[Jillian Blake is an immigration attorney at a non-profit organization in Alexandria, Virginia. She is a graduate of the University of Michigan Law School and the Johns Hopkins School of Advanced International Studies (SAIS).]
In May, Dominican President Danilo Medina signed a new naturalization law aimed at restoring the rights of some who were stripped of their citizenship in a September 2013 Supreme Court ruling. The ruling held that those born in the Dominican Republic to undocumented immigrants, who are predominantly black and of Haitian origin, are not Dominican citizens and instructed the government to apply the ruling retroactively, going back to 1929. International human rights groups strongly condemned the decision as racist and xenophobic and argued it would render hundreds of thousands of people stateless. The Caribbean Community (CARICOM), an international organization made up of 15 Caribbean states, also denounced the ruling and suspended the Dominican Republic’s application for membership.
The new citizenship law, Law 169-14, was passed this spring in response to the international backlash against the Supreme Court decision. Law 169-14 establishes a regime to restore the citizenship rights of those born between 1929 and 2007 who are entered in the civil registry. Notably, the law excludes restoration of citizenship to those born between 2007 and 2010, the year the new Dominican Constitution first revoked jus soli citizenship, or citizenship based on where one is born. All those born after 2007, or who are not in the civil registry, are required to register as foreigners and will then have to apply for regularization and naturalization.
While the law could restore citizenship rights to thousands of people, it is far from a final victory against statelessness in the Dominican Republic. First, the law only addresses a small percentage of those impacted by the Supreme Court ruling. According to human rights groups roughly 24,000 of the more than 200,000 people rendered stateless could qualify to have their citizenship restored under the law, and even that restoration is not automatic. Part of the reason so few will be affected is that for many years hospitals and government agencies refused to issue birth certificates or other identity documents to children of parents of Haitian origin. Many children born in the Dominican Republic do not have birth certificates and/or are not listed in the civil registry. Any long-lasting solution will require hospitals to issue birth certificates for, and enter into the civil registry, all persons born in the Dominican Republic and recognize their citizenship. There also should be a national drive to document (as citizens) those born in the Dominican Republic who do not currently possess birth certificates.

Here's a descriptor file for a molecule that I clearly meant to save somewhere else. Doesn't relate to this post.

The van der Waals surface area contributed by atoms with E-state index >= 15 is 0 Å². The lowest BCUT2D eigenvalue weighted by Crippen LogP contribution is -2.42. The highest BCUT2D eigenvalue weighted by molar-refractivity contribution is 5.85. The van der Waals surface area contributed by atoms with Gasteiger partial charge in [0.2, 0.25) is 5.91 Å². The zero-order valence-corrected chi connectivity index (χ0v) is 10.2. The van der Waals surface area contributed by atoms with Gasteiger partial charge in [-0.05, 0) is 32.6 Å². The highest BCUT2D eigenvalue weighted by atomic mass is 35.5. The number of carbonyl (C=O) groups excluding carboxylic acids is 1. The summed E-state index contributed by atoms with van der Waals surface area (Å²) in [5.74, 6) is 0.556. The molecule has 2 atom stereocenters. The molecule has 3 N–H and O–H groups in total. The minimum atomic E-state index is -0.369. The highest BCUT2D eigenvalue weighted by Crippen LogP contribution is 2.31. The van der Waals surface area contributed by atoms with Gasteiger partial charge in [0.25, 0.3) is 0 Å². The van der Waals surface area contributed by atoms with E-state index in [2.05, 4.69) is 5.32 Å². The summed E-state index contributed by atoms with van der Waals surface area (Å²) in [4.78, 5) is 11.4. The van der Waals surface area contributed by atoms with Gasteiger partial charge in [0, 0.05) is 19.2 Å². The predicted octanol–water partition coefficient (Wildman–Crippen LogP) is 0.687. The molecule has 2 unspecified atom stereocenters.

Second, the new law is still premised on the illegal assumption that those born in Dominican territory are not citizens. This retrogression of established inter-American law, which recognizes jus soli citizenship, is not only illegitimate but could lead to the denial of rights elsewhere in the future. Third, given the racially-biased administration of past immigration and naturalization regulations in the Dominican Republic, there is a serious concern that even those entitled to the restoration of citizenship under the law will never actually be recognized as citizens. Fourth, the law requires those who are not in the civil registry to register with the government within 90 days after the law takes affect, which will exclude many who can’t register in time, especially the poor and those living in remote areas. Finally, the law will not restore citizenship to future generations born in the Dominican Republic, which will leave a perpetual system of statelessness in the country.
In an Article forthcoming in the Georgetown Journal of Law and Modern Critical Race Perspectives entitled, “Haiti, the Dominican Republic, and Race-based Statelessness in the Americas” I analyze the 2013 Supreme Court decision and long history of citizenship exclusion based on racial and ethnic prejudice in the Dominican Republic.